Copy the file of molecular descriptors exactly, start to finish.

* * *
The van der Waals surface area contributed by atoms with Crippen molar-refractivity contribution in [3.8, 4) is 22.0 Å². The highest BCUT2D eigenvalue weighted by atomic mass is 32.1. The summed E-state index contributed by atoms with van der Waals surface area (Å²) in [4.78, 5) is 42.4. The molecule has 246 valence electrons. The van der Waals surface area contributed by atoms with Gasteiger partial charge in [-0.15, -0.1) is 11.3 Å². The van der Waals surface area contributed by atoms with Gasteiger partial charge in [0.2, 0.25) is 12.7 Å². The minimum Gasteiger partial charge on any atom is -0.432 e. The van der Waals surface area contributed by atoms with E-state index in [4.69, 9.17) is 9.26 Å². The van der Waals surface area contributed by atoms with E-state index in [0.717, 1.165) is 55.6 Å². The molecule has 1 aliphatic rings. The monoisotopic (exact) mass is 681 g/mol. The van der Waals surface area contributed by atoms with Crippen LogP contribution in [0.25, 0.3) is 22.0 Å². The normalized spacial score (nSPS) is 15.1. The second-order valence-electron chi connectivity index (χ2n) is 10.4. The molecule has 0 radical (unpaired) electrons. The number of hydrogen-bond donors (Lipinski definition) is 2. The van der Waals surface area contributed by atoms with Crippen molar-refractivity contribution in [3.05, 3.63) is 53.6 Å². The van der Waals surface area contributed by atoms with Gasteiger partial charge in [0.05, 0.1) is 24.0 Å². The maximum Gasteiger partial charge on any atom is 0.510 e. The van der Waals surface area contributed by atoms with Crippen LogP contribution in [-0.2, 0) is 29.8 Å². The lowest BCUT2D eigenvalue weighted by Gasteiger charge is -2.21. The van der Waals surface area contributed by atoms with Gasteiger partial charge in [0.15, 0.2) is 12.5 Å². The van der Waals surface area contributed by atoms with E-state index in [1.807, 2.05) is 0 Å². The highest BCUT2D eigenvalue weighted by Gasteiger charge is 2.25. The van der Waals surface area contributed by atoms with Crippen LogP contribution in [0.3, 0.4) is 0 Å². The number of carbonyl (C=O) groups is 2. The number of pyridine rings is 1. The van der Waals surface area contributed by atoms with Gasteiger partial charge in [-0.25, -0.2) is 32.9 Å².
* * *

The van der Waals surface area contributed by atoms with Crippen molar-refractivity contribution in [3.8, 4) is 22.0 Å². The highest BCUT2D eigenvalue weighted by atomic mass is 32.1. The summed E-state index contributed by atoms with van der Waals surface area (Å²) in [4.78, 5) is 42.4. The molecule has 246 valence electrons. The van der Waals surface area contributed by atoms with Gasteiger partial charge in [-0.15, -0.1) is 11.3 Å². The van der Waals surface area contributed by atoms with Gasteiger partial charge in [0.2, 0.25) is 12.7 Å². The minimum Gasteiger partial charge on any atom is -0.432 e. The van der Waals surface area contributed by atoms with E-state index in [4.69, 9.17) is 9.26 Å². The van der Waals surface area contributed by atoms with E-state index in [0.717, 1.165) is 55.6 Å². The molecule has 1 aliphatic rings. The monoisotopic (exact) mass is 681 g/mol. The van der Waals surface area contributed by atoms with Crippen LogP contribution in [0.25, 0.3) is 22.0 Å². The normalized spacial score (nSPS) is 15.1. The second-order valence-electron chi connectivity index (χ2n) is 10.4. The molecule has 0 radical (unpaired) electrons. The number of hydrogen-bond donors (Lipinski definition) is 2. The van der Waals surface area contributed by atoms with Crippen molar-refractivity contribution in [3.05, 3.63) is 53.6 Å². The van der Waals surface area contributed by atoms with Gasteiger partial charge in [0.05, 0.1) is 24.0 Å². The maximum Gasteiger partial charge on any atom is 0.510 e. The van der Waals surface area contributed by atoms with Crippen LogP contribution in [-0.2, 0) is 29.8 Å². The lowest BCUT2D eigenvalue weighted by Gasteiger charge is -2.21. The van der Waals surface area contributed by atoms with Gasteiger partial charge in [0.15, 0.2) is 12.5 Å². The van der Waals surface area contributed by atoms with E-state index in [1.807, 2.05) is 0 Å². The highest BCUT2D eigenvalue weighted by Gasteiger charge is 2.25. The van der Waals surface area contributed by atoms with Crippen LogP contribution in [0.3, 0.4) is 0 Å². The number of carbonyl (C=O) groups is 2. The number of pyridine rings is 1. The van der Waals surface area contributed by atoms with Gasteiger partial charge in [-0.25, -0.2) is 32.9 Å².